Although overall deaths from coronary heart disease (CHD) have declined during the past few decades, mortality in younger women has declined minimally, according to the American Heart Association (AHA).
Viola Vaccarino, MD, PhD, of the Rollins School of Public Health in Atlanta, Georgia, and colleagues examined mortality data from individuals aged 25 years or older in the United States between 1979 and 2011, and stratified the data into three periods: 1979-1989, 1990-1999, and 2000-2011. They calculated age-specific CHD mortality rates and compared the annual percentage changes, which revealed the stagnated decline of CHD in young women. The findings were published in Circulation.
From 1979 to 1989, mortality among those aged 55 years and younger declined 5.5% in men and 4.6% in women. During the next 2 decades, however, the decline slowed significantly. The death rate for men fell 1.2% from 1990 to 1999 and an additional 1.8% since 2000. For women there was no improvement from 1990 to 1999 and only a decline of 1% since 2000.
Although there has been less improvement in CHD mortality among young women, the disparities between men in women have narrowed during the last decade. “We think that these trends are not related to differences in treatment and hospitalization, but rather to a lack of effective preventive strategies for young people, particularly women,” Dr. Vaccarino said during a press release.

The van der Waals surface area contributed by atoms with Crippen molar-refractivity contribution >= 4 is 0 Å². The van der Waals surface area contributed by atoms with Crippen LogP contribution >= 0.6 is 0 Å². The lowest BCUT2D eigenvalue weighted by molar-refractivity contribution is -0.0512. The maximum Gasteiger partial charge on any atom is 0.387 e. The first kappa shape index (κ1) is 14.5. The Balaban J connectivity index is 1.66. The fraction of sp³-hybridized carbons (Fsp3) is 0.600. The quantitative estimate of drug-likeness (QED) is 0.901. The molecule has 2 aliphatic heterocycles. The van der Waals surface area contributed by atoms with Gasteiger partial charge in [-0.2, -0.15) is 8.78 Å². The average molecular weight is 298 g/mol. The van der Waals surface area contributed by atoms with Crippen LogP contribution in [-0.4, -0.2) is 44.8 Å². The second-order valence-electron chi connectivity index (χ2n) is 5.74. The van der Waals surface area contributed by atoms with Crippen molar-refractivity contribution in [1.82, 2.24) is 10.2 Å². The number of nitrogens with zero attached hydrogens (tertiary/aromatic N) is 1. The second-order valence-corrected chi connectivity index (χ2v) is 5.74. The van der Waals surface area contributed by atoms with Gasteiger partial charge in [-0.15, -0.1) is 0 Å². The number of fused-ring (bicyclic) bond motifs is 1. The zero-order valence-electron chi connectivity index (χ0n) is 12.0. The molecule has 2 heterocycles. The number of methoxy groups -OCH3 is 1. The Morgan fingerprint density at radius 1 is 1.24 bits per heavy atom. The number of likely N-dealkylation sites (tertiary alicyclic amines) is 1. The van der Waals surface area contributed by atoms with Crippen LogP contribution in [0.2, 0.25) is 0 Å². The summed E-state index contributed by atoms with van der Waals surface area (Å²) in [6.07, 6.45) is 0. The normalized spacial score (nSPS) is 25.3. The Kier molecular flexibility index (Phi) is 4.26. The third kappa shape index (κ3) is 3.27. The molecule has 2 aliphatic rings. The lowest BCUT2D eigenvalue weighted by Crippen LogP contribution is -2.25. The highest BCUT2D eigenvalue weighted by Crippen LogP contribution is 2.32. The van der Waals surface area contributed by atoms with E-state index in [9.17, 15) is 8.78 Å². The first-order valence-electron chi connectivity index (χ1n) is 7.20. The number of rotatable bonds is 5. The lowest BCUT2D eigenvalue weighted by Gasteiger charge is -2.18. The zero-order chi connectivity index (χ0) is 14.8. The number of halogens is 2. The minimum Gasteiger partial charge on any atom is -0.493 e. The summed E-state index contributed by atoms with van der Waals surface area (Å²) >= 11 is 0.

Young women are considered at low risk for CHD, and are not studied as much as the other age groups. The study suggested that researchers must look beyond the traditional risk factors like high blood pressure and cholesterol to improve CHD prevention guidelines and protect heart health in adults aged 55 years and younger.
However, the CHD mortality rate in adults aged 65 years or older showed consistent decline since 2000, decreasing 5% in men and 4.4% in women. “The marked decline in CHD mortality among older adults may partly represent a cohort effect,” the authors wrote. “For example, improved risk factor control or other preventive measures in middle age may have resulted in declining CHD mortality at older age.”
Women aged 55 years and younger show less traditional risk factor patterns for CHD. Obesity and psychosocial factors may play a bigger role in CHD for young women than adults aged 65 years and older. Recent data indicate that metabolic syndrome and diabetes are higher in young women, both of which increase the risk of acute MI. In fact, young- and middle-aged women with diabetes experience a 4- to 5-fold increased risk of incident CHD compared with those without diabetes—a much higher risk than men of a similar age. Depression and perceived stress are especially common in young women, and these can increase the risks of CHD hospitalizations and can delay recovery after a cardiac event.
The researchers conclude that further investigation is required to determine new risk factors in younger populations to establish adequate prevention strategies for CHD.